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What is Relative Valuation?

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  • Written By: Jim B.
  • Edited By: Melissa Wiley
  • Last Modified Date: 09 September 2018
  • Copyright Protected:
    2003-2018
    Conjecture Corporation
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Relative valuation refers to the process by which investors judge companies compared to other companies within the same industry. By using statistical information like financial ratios, investors can determine whether certain companies within an industry are valued by the market at a level different than their actual worth. In addition, relative valuation can be done by comparing a company's ratios with its ratios from past years. This valuation method may be flawed if there are other factors affecting the market price of a company that are not reflected by the ratios.

Investors are constantly looking for ways to properly judge the value of companies on the stock market in an attempt to pick worthy stocks. One way to achieve this is to study financial ratios, which compare two aspects of a company's operations by dividing one statistic into the other to produce the ratio. These ratios can be used to measure a company's efficiency, its profitability, and many other things, and they are at the heart of relative valuation.

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The concept behind relative valuation is that these ratios mean very little without some sort of context to measure them. For example, knowing that a company has a particular price to earnings ratio, which compares a company's market price to its earnings statistics, is worthless information all by itself. Taking that earnings ratio and comparing it to other companies within the same industry can indicate whether the company is being properly judged by the market. In a best-case scenario, an investor might be able to use this type of valuation to find stock bargains.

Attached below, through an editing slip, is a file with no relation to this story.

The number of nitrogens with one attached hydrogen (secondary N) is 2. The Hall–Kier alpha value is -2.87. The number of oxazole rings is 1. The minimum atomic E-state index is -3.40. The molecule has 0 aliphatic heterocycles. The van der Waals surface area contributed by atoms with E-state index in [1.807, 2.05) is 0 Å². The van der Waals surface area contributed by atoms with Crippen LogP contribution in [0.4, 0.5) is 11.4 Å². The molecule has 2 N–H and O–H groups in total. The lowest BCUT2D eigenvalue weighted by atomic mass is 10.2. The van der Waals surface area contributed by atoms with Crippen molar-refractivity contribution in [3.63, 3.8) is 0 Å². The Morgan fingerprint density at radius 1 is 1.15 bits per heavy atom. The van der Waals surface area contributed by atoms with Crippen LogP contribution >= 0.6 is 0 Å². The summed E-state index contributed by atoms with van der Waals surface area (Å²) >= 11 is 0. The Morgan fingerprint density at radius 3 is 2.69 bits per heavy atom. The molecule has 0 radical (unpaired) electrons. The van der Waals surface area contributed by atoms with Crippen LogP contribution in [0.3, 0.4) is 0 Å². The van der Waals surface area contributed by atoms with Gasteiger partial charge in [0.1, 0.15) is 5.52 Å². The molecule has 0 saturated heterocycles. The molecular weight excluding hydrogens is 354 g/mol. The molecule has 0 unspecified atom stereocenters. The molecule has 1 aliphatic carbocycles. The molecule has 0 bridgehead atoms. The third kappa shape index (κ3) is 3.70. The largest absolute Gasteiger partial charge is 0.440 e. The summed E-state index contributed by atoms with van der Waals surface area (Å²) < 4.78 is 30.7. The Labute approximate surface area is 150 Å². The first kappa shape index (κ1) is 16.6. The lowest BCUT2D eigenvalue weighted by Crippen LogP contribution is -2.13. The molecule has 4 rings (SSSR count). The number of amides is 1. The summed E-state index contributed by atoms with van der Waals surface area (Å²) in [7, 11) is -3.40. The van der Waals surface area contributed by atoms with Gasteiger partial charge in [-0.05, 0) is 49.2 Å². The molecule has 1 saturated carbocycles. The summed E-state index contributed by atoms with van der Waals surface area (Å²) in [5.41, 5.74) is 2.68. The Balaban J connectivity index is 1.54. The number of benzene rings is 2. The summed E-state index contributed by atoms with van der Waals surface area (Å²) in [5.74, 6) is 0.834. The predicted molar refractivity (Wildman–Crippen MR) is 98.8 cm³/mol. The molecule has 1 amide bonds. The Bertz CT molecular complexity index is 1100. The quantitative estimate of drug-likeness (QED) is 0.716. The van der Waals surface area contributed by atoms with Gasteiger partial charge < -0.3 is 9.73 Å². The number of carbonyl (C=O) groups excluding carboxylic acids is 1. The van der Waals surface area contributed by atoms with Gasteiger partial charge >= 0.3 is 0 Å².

Another way that relative valuation may be achieved is by comparing a company's current ratios with its past performance. This can help to shed light on the progress that a company is making. It can also help investors see if the company is trending one way or another. For example, a company may have ratios that place it at the bottom half of its industry, but if those numbers have steadily improved from past years, the company may actually be ready to move into the upper echelon of the industry.

It is important to note that relative valuation is best practiced in conjunction with a more subjective analysis of the company in question. A company may indeed be underrated by the market, or there could be mitigating factors that are limiting its potential, like poor leadership or a bad business plan. Simple valuation comparisons would not show such shortcomings, so investors should be ready to combine statistical evidence with thorough study of a company's intangible qualities.

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